Not the humility of 'I know nothing' or 'I can't do that' -- which is just as much of a problem as the hubris of taking charge -- but the humility of knowing oneself to be just one knowledgeable and skilled and capable person among many.
"If you have come to help me, you are wasting your time. But if you have come because your liberation is bound up with mine, then let us work together."Aboriginal activists group, Queensland, 1970s
These two assumptions are underlain by a third: the belief that I and the collective, I and the world, are separate.
In my spiritual/magical tradition, the human being is viewed as being made up of four parts: the physical body, the instinctive or animal self, the self-conscious or human self, and the inspired or divine self. These latter three, together, make up the human soul.
We become our most effective when all three aspects of the soul are aligned, grounded in the present, and centered in the physical body and its place within its more-than-human environment. When I am aligned, grounded and centered, I am part of everything. My body is part of the living ecosystem; my animal self is enmeshed in the energy field of Life; my divine self is everything.
My human self? Well, my human self is the most separate aspect of me. It is how I know that I am I, not simply an indistinguishable part of the mass of atoms and subatomic particles that makes up the universe. Individuation, developing a sense of self that is separate from one's parents, one's partner, or one's community, is (within Western cultures at least) an important stage in human development, and one which we may need to revisit at different points in our lives.
However, when it comes to taking action to address collective need, we need to tread the line between the separateness of individuality and the connectedness of community.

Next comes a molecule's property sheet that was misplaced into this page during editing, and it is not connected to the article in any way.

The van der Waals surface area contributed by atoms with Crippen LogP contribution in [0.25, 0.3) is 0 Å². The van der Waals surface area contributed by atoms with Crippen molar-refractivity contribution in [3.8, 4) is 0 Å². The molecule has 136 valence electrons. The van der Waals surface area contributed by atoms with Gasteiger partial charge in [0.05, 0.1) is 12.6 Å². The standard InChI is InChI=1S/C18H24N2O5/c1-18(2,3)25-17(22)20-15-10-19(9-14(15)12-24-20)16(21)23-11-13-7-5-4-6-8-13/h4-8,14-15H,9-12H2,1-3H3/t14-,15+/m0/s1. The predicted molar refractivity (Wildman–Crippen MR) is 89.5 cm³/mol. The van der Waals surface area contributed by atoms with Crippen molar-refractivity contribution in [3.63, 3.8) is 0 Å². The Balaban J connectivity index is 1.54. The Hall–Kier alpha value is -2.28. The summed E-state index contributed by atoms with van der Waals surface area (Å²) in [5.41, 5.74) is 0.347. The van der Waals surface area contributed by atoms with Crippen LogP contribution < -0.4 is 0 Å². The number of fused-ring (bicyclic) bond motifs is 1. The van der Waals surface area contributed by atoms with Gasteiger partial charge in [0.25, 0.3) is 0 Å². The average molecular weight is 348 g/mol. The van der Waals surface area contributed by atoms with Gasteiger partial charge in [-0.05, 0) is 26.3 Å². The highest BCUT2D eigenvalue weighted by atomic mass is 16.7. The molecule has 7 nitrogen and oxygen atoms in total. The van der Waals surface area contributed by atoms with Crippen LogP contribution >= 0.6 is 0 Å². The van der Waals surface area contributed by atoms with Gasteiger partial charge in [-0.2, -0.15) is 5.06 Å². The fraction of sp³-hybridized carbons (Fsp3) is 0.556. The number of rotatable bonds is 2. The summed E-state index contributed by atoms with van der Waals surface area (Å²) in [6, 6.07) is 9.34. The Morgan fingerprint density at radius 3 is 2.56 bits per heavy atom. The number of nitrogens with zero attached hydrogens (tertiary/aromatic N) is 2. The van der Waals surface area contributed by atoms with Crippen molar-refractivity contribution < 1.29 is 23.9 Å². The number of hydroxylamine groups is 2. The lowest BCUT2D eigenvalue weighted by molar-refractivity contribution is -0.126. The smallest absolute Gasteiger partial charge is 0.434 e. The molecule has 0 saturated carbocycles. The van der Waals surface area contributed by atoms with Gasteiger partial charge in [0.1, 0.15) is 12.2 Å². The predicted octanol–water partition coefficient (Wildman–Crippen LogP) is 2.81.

We need to know ourselves as individuals in order to have a strong sense of what specific skills, knowledge, and capacities we bring to the table. We need to know the self as individual in order to take on particular tasks, and to be accountable and responsible for their completion.
But we also need to know ourselves as more than individual in order to be effective. We need to know ourselves as part of the collective -- of our ecosystem, of our community, or of humanity -- if we are to avoid falling into assuming that we are the ones who know what is needed (or know nothing), and should take charge (or can do nothing).
We do best not by doing to others, but by acting together, for all of our benefit and liberation.
What might that look like in practice?
Well, that will be different for each one of us, depending on our circumstances. Some of us need to develop our sense of connection and interdependence more; others of us need to work on our sense of self and individuality. (Many of us, myself included, need to work on both concurrently!)
But almost all of us will learn best by doing. So I invite you to pick one issue that feels urgent and important to you, and to start by slowing down, and paying attention, both to others affected by the issue, and to yourself.
In light of COVID-19, it's best to do this via the Internet or telephone at present.
What do you notice?
Do you think of yourself as bound up in the issue, or as separate from it?
What happens when you slow down?
What do you learn when you pay attention?
Make notes. Reflect. Then decide what to do, how, and with whom.